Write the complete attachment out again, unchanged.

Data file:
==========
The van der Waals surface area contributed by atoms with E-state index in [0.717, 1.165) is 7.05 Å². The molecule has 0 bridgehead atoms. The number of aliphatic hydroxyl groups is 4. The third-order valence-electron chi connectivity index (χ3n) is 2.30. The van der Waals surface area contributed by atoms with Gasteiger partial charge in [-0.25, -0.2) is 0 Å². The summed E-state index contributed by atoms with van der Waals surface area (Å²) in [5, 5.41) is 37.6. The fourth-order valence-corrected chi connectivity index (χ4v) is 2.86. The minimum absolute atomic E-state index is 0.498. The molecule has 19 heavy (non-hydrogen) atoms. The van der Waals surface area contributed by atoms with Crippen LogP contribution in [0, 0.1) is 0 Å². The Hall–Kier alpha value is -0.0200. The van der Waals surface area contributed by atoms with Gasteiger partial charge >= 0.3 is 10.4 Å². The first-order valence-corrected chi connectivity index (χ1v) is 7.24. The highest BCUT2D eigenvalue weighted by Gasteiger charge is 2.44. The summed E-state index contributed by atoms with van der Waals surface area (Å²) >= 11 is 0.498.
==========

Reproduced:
The van der Waals surface area contributed by atoms with E-state index in [0.717, 1.165) is 7.05 Å². The molecule has 0 bridgehead atoms. The number of aliphatic hydroxyl groups is 4. The third-order valence-electron chi connectivity index (χ3n) is 2.30. The van der Waals surface area contributed by atoms with Gasteiger partial charge in [-0.25, -0.2) is 0 Å². The summed E-state index contributed by atoms with van der Waals surface area (Å²) in [5, 5.41) is 37.6. The fourth-order valence-corrected chi connectivity index (χ4v) is 2.86. The minimum absolute atomic E-state index is 0.498. The molecule has 19 heavy (non-hydrogen) atoms. The van der Waals surface area contributed by atoms with Crippen LogP contribution in [0, 0.1) is 0 Å². The Hall–Kier alpha value is -0.0200. The van der Waals surface area contributed by atoms with Gasteiger partial charge >= 0.3 is 10.4 Å². The first-order valence-corrected chi connectivity index (χ1v) is 7.24. The highest BCUT2D eigenvalue weighted by Gasteiger charge is 2.44. The summed E-state index contributed by atoms with van der Waals surface area (Å²) >= 11 is 0.498.